I have been quite independent-minded since my childhood. The same is true for my partner Shahin. We used to enjoy freedom and always wanted to do our things. We didn't like rules and barriers. I think that was part of the motivation behind starting our own business. 

Ruhul: Was there any influence in your childhood that shaped your ambition and inclination? 

Ashique: I wouldn't say there was direct influence. My father was a government service holder. He used to live a very disciplined life—leave for the office early in the morning at 8/8:30 am, come back after work, and give time to children. 

From a young age, I enjoyed spending time with friends and people. I would not say I was an extrovert but I enjoyed spending time with people and had a large circle of friends. 

Traditional jobs never attracted me. I had a fascination for the military and I applied once but didn’t get in because of my eyesight problem. When people asked me what I wanted to become: my answers were either I would join the military or start my own business. When I got rejected from a defense job after HSC, the only option left for me was business. I never considered any other alternative.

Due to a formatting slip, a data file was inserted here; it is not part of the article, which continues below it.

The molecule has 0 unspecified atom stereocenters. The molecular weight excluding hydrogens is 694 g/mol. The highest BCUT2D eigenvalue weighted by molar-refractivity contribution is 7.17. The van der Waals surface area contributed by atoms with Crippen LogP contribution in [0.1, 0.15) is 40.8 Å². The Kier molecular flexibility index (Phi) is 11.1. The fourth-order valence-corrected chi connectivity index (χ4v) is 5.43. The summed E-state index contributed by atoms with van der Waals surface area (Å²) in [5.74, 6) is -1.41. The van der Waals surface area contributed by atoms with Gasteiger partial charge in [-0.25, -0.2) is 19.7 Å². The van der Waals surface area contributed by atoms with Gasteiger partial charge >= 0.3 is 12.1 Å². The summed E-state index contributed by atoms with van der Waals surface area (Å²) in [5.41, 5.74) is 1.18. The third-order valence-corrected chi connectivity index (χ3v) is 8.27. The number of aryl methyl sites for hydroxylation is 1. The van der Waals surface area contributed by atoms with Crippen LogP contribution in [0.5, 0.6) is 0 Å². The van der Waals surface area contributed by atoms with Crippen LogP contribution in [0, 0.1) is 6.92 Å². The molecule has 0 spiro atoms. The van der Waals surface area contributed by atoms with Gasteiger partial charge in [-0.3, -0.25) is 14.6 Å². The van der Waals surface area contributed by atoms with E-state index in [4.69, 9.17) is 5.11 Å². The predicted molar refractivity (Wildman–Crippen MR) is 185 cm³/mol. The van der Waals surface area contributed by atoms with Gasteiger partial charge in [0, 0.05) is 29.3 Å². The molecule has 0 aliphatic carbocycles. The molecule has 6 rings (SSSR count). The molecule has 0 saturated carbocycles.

I and Shahin never worked a traditional job for a day, which was both an advantage as well as a disadvantage when we started Blubird. 

Ruhul: Could you elaborate on why not working a traditional job was both an advantage and a disadvantage for you? 

Ashique: The advantage was that we were never afraid of trying things. We made quick decisions — thought about a service at night, and launched it the next day. We worked extra hard for quite a limited return. I had a pillow in my office and spent many nights there until I got married. 

We tried many things because of our naivety. Since we didn't know any better, we tried everything. We had the courage and we never contemplated that we might fail. We had that feeling that we have to make this work whatever it takes. We can't go back. This was to our advantage. We operated in a certain manner because we were beginners and were not necessarily indoctrinated in any particular way of doing things.